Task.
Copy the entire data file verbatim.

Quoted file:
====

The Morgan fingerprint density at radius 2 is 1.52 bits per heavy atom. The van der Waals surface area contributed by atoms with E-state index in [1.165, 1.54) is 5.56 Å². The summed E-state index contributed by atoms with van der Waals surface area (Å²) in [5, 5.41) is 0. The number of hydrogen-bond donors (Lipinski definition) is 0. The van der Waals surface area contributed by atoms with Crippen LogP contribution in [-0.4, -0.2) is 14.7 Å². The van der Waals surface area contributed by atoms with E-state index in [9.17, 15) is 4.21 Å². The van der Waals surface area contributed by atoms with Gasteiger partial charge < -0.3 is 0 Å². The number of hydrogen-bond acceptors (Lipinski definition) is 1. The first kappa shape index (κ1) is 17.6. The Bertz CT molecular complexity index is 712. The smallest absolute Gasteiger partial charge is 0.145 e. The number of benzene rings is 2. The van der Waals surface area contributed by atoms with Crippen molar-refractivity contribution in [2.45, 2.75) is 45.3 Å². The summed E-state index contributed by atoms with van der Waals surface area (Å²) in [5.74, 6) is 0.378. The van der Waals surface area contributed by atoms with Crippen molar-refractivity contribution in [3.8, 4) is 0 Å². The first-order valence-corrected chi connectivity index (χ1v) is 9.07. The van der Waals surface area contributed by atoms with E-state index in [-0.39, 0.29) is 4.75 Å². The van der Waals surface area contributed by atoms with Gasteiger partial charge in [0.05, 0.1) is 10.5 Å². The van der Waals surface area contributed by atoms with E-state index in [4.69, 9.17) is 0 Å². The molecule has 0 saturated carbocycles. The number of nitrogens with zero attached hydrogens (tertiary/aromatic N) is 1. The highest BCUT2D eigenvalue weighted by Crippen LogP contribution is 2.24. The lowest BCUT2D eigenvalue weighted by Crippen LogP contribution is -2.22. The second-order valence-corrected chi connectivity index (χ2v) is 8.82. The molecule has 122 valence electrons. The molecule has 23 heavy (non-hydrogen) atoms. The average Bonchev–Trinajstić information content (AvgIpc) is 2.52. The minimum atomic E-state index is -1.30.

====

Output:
The Morgan fingerprint density at radius 2 is 1.52 bits per heavy atom. The van der Waals surface area contributed by atoms with E-state index in [1.165, 1.54) is 5.56 Å². The summed E-state index contributed by atoms with van der Waals surface area (Å²) in [5, 5.41) is 0. The number of hydrogen-bond donors (Lipinski definition) is 0. The van der Waals surface area contributed by atoms with Crippen LogP contribution in [-0.4, -0.2) is 14.7 Å². The van der Waals surface area contributed by atoms with E-state index in [9.17, 15) is 4.21 Å². The van der Waals surface area contributed by atoms with Gasteiger partial charge < -0.3 is 0 Å². The number of hydrogen-bond acceptors (Lipinski definition) is 1. The first kappa shape index (κ1) is 17.6. The Bertz CT molecular complexity index is 712. The smallest absolute Gasteiger partial charge is 0.145 e. The number of benzene rings is 2. The van der Waals surface area contributed by atoms with Crippen molar-refractivity contribution in [2.45, 2.75) is 45.3 Å². The summed E-state index contributed by atoms with van der Waals surface area (Å²) in [5.74, 6) is 0.378. The van der Waals surface area contributed by atoms with Crippen molar-refractivity contribution in [3.8, 4) is 0 Å². The first-order valence-corrected chi connectivity index (χ1v) is 9.07. The van der Waals surface area contributed by atoms with E-state index in [-0.39, 0.29) is 4.75 Å². The van der Waals surface area contributed by atoms with Gasteiger partial charge in [0.05, 0.1) is 10.5 Å². The van der Waals surface area contributed by atoms with E-state index in [4.69, 9.17) is 0 Å². The molecule has 0 saturated carbocycles. The number of nitrogens with zero attached hydrogens (tertiary/aromatic N) is 1. The highest BCUT2D eigenvalue weighted by Crippen LogP contribution is 2.24. The lowest BCUT2D eigenvalue weighted by Crippen LogP contribution is -2.22. The second-order valence-corrected chi connectivity index (χ2v) is 8.82. The molecule has 122 valence electrons. The molecule has 23 heavy (non-hydrogen) atoms. The average Bonchev–Trinajstić information content (AvgIpc) is 2.52. The minimum atomic E-state index is -1.30.